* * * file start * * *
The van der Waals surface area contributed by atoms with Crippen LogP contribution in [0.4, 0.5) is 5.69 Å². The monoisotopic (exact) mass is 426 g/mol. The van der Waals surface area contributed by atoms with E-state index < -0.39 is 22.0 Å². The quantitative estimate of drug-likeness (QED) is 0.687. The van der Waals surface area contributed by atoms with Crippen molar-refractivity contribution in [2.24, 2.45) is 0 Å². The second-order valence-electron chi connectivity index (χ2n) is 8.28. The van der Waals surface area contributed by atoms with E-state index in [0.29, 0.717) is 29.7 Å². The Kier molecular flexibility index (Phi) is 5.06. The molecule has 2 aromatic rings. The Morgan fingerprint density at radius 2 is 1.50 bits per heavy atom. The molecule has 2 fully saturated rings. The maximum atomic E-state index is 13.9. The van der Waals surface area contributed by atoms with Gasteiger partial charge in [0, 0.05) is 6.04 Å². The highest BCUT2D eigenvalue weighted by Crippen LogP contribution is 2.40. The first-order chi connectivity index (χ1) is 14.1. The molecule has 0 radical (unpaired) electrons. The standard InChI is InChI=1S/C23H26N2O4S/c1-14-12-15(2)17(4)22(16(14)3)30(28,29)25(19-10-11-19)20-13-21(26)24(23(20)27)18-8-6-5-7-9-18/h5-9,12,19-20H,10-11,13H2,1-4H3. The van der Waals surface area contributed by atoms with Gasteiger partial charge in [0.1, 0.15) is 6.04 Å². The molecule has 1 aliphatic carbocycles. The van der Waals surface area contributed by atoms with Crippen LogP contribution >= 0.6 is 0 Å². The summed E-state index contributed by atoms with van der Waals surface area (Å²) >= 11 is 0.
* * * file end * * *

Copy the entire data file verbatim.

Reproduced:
The van der Waals surface area contributed by atoms with Crippen LogP contribution in [0.4, 0.5) is 5.69 Å². The monoisotopic (exact) mass is 426 g/mol. The van der Waals surface area contributed by atoms with E-state index < -0.39 is 22.0 Å². The quantitative estimate of drug-likeness (QED) is 0.687. The van der Waals surface area contributed by atoms with Crippen molar-refractivity contribution in [2.24, 2.45) is 0 Å². The second-order valence-electron chi connectivity index (χ2n) is 8.28. The van der Waals surface area contributed by atoms with E-state index in [0.29, 0.717) is 29.7 Å². The Kier molecular flexibility index (Phi) is 5.06. The molecule has 2 aromatic rings. The Morgan fingerprint density at radius 2 is 1.50 bits per heavy atom. The molecule has 2 fully saturated rings. The maximum atomic E-state index is 13.9. The van der Waals surface area contributed by atoms with Gasteiger partial charge in [0, 0.05) is 6.04 Å². The highest BCUT2D eigenvalue weighted by Crippen LogP contribution is 2.40. The first-order chi connectivity index (χ1) is 14.1. The molecule has 0 radical (unpaired) electrons. The standard InChI is InChI=1S/C23H26N2O4S/c1-14-12-15(2)17(4)22(16(14)3)30(28,29)25(19-10-11-19)20-13-21(26)24(23(20)27)18-8-6-5-7-9-18/h5-9,12,19-20H,10-11,13H2,1-4H3. The van der Waals surface area contributed by atoms with Gasteiger partial charge in [0.1, 0.15) is 6.04 Å². The molecule has 1 aliphatic carbocycles. The van der Waals surface area contributed by atoms with Crippen LogP contribution >= 0.6 is 0 Å². The summed E-state index contributed by atoms with van der Waals surface area (Å²) >= 11 is 0.